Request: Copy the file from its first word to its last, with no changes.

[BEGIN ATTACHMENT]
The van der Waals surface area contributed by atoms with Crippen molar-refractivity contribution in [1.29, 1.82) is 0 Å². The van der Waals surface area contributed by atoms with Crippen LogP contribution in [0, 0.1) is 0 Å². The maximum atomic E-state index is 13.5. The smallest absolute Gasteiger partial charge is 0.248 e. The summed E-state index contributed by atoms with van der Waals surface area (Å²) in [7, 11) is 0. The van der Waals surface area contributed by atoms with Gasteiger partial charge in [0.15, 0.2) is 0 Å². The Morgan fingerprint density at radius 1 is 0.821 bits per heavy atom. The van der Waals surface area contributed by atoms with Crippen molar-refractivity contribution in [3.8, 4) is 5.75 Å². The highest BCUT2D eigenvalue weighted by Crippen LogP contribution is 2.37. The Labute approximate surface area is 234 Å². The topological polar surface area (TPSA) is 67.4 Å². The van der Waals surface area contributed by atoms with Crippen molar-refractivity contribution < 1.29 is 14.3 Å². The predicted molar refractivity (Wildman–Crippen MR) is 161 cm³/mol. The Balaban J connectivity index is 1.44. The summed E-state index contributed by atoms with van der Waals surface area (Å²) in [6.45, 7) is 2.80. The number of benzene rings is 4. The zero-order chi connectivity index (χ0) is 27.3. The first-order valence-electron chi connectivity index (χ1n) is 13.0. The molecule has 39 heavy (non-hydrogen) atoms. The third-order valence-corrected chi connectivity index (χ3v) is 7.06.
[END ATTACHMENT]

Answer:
The van der Waals surface area contributed by atoms with Crippen molar-refractivity contribution in [1.29, 1.82) is 0 Å². The van der Waals surface area contributed by atoms with Crippen LogP contribution in [0, 0.1) is 0 Å². The maximum atomic E-state index is 13.5. The smallest absolute Gasteiger partial charge is 0.248 e. The summed E-state index contributed by atoms with van der Waals surface area (Å²) in [7, 11) is 0. The van der Waals surface area contributed by atoms with Gasteiger partial charge in [0.15, 0.2) is 0 Å². The Morgan fingerprint density at radius 1 is 0.821 bits per heavy atom. The van der Waals surface area contributed by atoms with Crippen molar-refractivity contribution in [3.8, 4) is 5.75 Å². The highest BCUT2D eigenvalue weighted by Crippen LogP contribution is 2.37. The Labute approximate surface area is 234 Å². The topological polar surface area (TPSA) is 67.4 Å². The van der Waals surface area contributed by atoms with Crippen molar-refractivity contribution < 1.29 is 14.3 Å². The predicted molar refractivity (Wildman–Crippen MR) is 161 cm³/mol. The Balaban J connectivity index is 1.44. The summed E-state index contributed by atoms with van der Waals surface area (Å²) in [6.45, 7) is 2.80. The number of benzene rings is 4. The zero-order chi connectivity index (χ0) is 27.3. The first-order valence-electron chi connectivity index (χ1n) is 13.0. The molecule has 39 heavy (non-hydrogen) atoms. The third-order valence-corrected chi connectivity index (χ3v) is 7.06.